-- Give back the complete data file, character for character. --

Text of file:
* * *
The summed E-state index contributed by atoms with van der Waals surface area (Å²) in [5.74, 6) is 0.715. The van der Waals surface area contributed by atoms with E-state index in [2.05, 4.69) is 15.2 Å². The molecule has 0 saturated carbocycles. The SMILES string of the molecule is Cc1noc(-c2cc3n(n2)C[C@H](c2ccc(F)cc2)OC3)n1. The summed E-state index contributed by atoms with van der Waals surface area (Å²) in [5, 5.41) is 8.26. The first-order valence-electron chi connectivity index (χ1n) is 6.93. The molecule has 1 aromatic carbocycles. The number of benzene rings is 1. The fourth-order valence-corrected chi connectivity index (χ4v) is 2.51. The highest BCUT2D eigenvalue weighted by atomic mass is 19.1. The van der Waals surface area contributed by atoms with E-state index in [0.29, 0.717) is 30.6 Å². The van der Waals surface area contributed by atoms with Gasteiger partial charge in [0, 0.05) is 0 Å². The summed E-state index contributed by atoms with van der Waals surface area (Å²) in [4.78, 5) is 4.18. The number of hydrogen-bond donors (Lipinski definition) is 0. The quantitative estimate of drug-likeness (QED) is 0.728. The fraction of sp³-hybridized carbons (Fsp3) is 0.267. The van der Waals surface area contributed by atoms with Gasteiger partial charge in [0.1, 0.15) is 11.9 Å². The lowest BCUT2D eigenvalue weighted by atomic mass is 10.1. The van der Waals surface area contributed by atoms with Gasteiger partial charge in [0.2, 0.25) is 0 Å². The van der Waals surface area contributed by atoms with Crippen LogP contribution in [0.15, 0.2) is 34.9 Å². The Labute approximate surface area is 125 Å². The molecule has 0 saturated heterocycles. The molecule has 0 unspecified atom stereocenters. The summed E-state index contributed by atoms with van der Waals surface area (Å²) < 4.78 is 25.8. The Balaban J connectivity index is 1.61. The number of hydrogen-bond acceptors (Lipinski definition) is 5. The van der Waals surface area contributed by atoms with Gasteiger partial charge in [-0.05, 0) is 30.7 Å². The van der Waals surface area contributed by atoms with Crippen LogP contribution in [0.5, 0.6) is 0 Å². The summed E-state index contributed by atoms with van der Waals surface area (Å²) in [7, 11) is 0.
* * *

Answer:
The summed E-state index contributed by atoms with van der Waals surface area (Å²) in [5.74, 6) is 0.715. The van der Waals surface area contributed by atoms with E-state index in [2.05, 4.69) is 15.2 Å². The molecule has 0 saturated carbocycles. The SMILES string of the molecule is Cc1noc(-c2cc3n(n2)C[C@H](c2ccc(F)cc2)OC3)n1. The summed E-state index contributed by atoms with van der Waals surface area (Å²) in [5, 5.41) is 8.26. The first-order valence-electron chi connectivity index (χ1n) is 6.93. The molecule has 1 aromatic carbocycles. The number of benzene rings is 1. The fourth-order valence-corrected chi connectivity index (χ4v) is 2.51. The highest BCUT2D eigenvalue weighted by atomic mass is 19.1. The van der Waals surface area contributed by atoms with E-state index in [0.29, 0.717) is 30.6 Å². The van der Waals surface area contributed by atoms with Gasteiger partial charge in [0, 0.05) is 0 Å². The summed E-state index contributed by atoms with van der Waals surface area (Å²) in [4.78, 5) is 4.18. The number of hydrogen-bond donors (Lipinski definition) is 0. The quantitative estimate of drug-likeness (QED) is 0.728. The fraction of sp³-hybridized carbons (Fsp3) is 0.267. The van der Waals surface area contributed by atoms with Gasteiger partial charge in [0.1, 0.15) is 11.9 Å². The lowest BCUT2D eigenvalue weighted by atomic mass is 10.1. The van der Waals surface area contributed by atoms with Gasteiger partial charge in [0.2, 0.25) is 0 Å². The van der Waals surface area contributed by atoms with Crippen LogP contribution in [0.15, 0.2) is 34.9 Å². The Labute approximate surface area is 125 Å². The molecule has 0 saturated heterocycles. The molecule has 0 unspecified atom stereocenters. The summed E-state index contributed by atoms with van der Waals surface area (Å²) < 4.78 is 25.8. The Balaban J connectivity index is 1.61. The number of hydrogen-bond acceptors (Lipinski definition) is 5. The van der Waals surface area contributed by atoms with Gasteiger partial charge in [-0.05, 0) is 30.7 Å². The van der Waals surface area contributed by atoms with Crippen LogP contribution in [0.5, 0.6) is 0 Å². The summed E-state index contributed by atoms with van der Waals surface area (Å²) in [7, 11) is 0.